At the beginning of the main loop, the processor goes to sleep. Wake-up is always an interruption event. If the timer is awakened by the timer 1 event that occurs approximately twice per second, the A/D converter is enabled and its multiplexer is set to sense battery voltage. In this wake-up event, the LED on the output is still on (when the output is on), after the preset time has elapsed, the display is turned off and the battery charging time is calculated by constant voltage. After 1 hour of constant voltage charging, the charger switches off – the lead-acid battery should not be permanently charged. After suspending the processor, the A/D conversion starts automatically.
If the processor has been awakened by the interruption of the A/D conversion, a state machine that switches the multiplexer to measure battery voltage first, then the input voltage of the charging circuit, and if charging is enabled, is also determined to determine whether the output current is limited. In the event that the charger output current is no longer limited, the above-mentioned constant voltage charging hour begins to count down.
Two user buttons are connected to external interrupt pins. One of the buttons turns the display on and the other button turns the load on and off. The process of servicing the external interrupt
When pressing a button, it is necessary to treat the glitches that arise on the button. Therefore, the interruption of the respective button is first disabled and the so-called dead interval is set in which the button does not respond. This interval is accomplished by interrupting timer 1 by matching the OCR1A register. OCR1A compliance interruption is shown in Fig. 4. The external interruption susceptibility changes at the end of the dead interval. The sensitivity evaluates whether the button was pressed in the external interrupt handler; or released.
The action to press the first button is to change the state of the load (from the on state it goes to the off state and vice versa). Pressing the second button responds by turning on the display for a defined period of time (currently set to about 4 s).
You can measure the remaining battery power at least two ways. One way is to determine the speed at which the battery voltage decreases depending on the discharge current after the load is connected. From these two values, the directions of the discharge curve are determined and, according to the calculated directive, they then try to estimate the remaining battery capacity. This measurement is mainly used when a completely unknown battery condition is available. However, in the device, information about battery charging and monitoring of the entire discharge process can be advantageously used (if we neglect slow self-discharge). Then, the remaining battery power (assuming full previous charge) can be calculated as the difference in battery capacity and discharge current integral time. The calculation is simplified because the capacity of the accumulator is given for a defined constant current equal to 0.05 C. For a larger current, the capacity of the accumulator is smaller and, for the smaller one, larger. To calculate precisely, it would be necessary to take into account the loss of battery capacity with its lifetime. This parameter could be derived from previous charging and discharging characteristics. Both methods can be combined to achieve more accurate measurement of the remaining battery power.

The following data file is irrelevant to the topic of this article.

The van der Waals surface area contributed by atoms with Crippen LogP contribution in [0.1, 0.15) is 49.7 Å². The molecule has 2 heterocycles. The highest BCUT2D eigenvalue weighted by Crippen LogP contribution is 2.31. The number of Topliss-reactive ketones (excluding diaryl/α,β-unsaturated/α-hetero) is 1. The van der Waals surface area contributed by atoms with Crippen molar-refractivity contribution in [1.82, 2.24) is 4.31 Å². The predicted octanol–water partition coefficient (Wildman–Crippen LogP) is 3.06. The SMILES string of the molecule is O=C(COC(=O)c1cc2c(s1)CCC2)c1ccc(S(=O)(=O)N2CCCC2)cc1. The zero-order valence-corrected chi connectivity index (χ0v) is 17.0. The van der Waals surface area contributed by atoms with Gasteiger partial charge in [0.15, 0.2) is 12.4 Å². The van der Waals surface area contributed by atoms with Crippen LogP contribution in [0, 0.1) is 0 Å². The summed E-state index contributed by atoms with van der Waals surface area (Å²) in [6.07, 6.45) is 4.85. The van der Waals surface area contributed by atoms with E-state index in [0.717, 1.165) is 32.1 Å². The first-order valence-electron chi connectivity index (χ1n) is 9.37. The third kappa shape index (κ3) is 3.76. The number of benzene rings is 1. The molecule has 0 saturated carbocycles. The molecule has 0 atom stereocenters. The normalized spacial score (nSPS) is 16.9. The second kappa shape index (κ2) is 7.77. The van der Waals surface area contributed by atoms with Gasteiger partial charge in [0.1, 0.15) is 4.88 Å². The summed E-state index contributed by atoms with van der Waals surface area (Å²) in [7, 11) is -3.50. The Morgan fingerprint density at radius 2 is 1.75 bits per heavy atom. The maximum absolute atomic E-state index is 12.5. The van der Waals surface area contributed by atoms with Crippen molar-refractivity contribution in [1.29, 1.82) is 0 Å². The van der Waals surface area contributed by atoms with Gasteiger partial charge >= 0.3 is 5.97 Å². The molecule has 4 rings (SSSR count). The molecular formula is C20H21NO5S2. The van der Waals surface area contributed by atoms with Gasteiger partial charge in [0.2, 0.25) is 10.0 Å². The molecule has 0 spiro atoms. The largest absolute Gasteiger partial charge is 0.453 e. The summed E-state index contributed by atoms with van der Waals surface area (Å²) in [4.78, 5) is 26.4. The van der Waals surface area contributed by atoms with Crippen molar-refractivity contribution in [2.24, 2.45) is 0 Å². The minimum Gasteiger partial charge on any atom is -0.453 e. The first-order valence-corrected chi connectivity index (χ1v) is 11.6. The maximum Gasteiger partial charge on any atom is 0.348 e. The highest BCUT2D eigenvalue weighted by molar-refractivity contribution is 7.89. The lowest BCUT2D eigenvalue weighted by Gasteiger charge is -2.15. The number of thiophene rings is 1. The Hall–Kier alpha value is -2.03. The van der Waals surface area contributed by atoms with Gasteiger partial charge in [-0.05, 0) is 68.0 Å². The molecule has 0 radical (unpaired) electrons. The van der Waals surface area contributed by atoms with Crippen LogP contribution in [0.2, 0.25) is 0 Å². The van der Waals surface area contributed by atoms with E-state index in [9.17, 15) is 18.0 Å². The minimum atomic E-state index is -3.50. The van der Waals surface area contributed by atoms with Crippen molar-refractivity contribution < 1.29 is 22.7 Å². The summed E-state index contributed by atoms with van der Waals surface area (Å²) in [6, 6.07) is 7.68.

The device works as required. However, measuring the remaining battery power has not yet been implemented in the program, it will be completed as soon as possible in the form described above. In the course of the implementation several facts were found which were not taken into account in the proposal. The original 5V stabilizer 78L05 was originally designed, but the problem with this stabilizer is that its own power consumption is 5mA, and that is too much for a battery powered application. Fortunately, this stabilizer can be replaced with a pin compatible, which has a power consumption of less than 50µA. Furthermore, it was necessary to add operational amplifiers over the design range to switch their power supply to the processor because their quiescence is 2mA, and since the processor only needs to know the current once every 0.5 seconds, it is unnecessary to power them all the time.
It was found in programming that it would be more appropriate to use an Atmega-type processor for a similar project because of the ability to step through the processor via JTAG, which would save a lot of debugging time. The cost of such a processor would be quite acceptable for a single piece of equipment, and the processor would provide much more resources. In the case of more stringent consumption requirements, it would be necessary to use processor power with a lower voltage (ideally 1.8V), but then it would be necessary to solve the level translation for some peripherals (eg LCD).